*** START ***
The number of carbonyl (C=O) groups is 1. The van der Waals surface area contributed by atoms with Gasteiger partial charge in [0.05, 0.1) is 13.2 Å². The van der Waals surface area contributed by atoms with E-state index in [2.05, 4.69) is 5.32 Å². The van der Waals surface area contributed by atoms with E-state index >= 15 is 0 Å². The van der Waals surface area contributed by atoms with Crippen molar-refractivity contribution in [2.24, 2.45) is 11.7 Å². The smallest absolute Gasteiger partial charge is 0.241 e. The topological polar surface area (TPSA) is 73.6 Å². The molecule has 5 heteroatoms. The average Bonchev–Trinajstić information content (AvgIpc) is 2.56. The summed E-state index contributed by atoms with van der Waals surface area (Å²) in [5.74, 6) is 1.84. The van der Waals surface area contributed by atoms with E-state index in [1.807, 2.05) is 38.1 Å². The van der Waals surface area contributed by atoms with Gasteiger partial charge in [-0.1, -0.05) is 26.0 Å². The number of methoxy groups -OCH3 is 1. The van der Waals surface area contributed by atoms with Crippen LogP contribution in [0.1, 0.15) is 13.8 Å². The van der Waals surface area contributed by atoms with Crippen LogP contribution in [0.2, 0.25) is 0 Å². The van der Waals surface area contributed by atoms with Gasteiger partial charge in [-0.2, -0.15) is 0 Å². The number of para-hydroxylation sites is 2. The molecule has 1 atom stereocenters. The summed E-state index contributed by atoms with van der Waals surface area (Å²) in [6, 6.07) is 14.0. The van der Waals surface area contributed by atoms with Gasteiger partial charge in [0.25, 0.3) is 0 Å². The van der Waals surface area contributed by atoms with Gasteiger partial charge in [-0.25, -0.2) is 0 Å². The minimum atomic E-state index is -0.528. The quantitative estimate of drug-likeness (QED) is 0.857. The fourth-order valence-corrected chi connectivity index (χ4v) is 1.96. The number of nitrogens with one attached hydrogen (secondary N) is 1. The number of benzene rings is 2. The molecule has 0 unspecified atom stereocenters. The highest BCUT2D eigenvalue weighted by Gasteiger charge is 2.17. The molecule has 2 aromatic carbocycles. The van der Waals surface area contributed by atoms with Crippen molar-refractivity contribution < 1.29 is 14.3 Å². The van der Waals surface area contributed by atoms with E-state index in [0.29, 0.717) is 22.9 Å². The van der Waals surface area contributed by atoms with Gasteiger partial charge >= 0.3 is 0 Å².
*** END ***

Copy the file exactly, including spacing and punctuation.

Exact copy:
The number of carbonyl (C=O) groups is 1. The van der Waals surface area contributed by atoms with Gasteiger partial charge in [0.05, 0.1) is 13.2 Å². The van der Waals surface area contributed by atoms with E-state index in [2.05, 4.69) is 5.32 Å². The van der Waals surface area contributed by atoms with E-state index >= 15 is 0 Å². The van der Waals surface area contributed by atoms with Crippen molar-refractivity contribution in [2.24, 2.45) is 11.7 Å². The smallest absolute Gasteiger partial charge is 0.241 e. The topological polar surface area (TPSA) is 73.6 Å². The molecule has 5 heteroatoms. The average Bonchev–Trinajstić information content (AvgIpc) is 2.56. The summed E-state index contributed by atoms with van der Waals surface area (Å²) in [5.74, 6) is 1.84. The van der Waals surface area contributed by atoms with E-state index in [1.807, 2.05) is 38.1 Å². The van der Waals surface area contributed by atoms with Gasteiger partial charge in [-0.1, -0.05) is 26.0 Å². The number of methoxy groups -OCH3 is 1. The van der Waals surface area contributed by atoms with Crippen LogP contribution in [0.1, 0.15) is 13.8 Å². The van der Waals surface area contributed by atoms with Crippen LogP contribution in [0.2, 0.25) is 0 Å². The van der Waals surface area contributed by atoms with Gasteiger partial charge in [-0.2, -0.15) is 0 Å². The number of para-hydroxylation sites is 2. The molecule has 1 atom stereocenters. The summed E-state index contributed by atoms with van der Waals surface area (Å²) in [6, 6.07) is 14.0. The van der Waals surface area contributed by atoms with Gasteiger partial charge in [0.25, 0.3) is 0 Å². The van der Waals surface area contributed by atoms with Gasteiger partial charge in [-0.25, -0.2) is 0 Å². The minimum atomic E-state index is -0.528. The quantitative estimate of drug-likeness (QED) is 0.857. The fourth-order valence-corrected chi connectivity index (χ4v) is 1.96. The number of nitrogens with one attached hydrogen (secondary N) is 1. The number of benzene rings is 2. The molecule has 0 unspecified atom stereocenters. The highest BCUT2D eigenvalue weighted by Gasteiger charge is 2.17. The molecule has 2 aromatic carbocycles. The van der Waals surface area contributed by atoms with Crippen molar-refractivity contribution < 1.29 is 14.3 Å². The van der Waals surface area contributed by atoms with E-state index in [0.29, 0.717) is 22.9 Å². The van der Waals surface area contributed by atoms with Gasteiger partial charge >= 0.3 is 0 Å².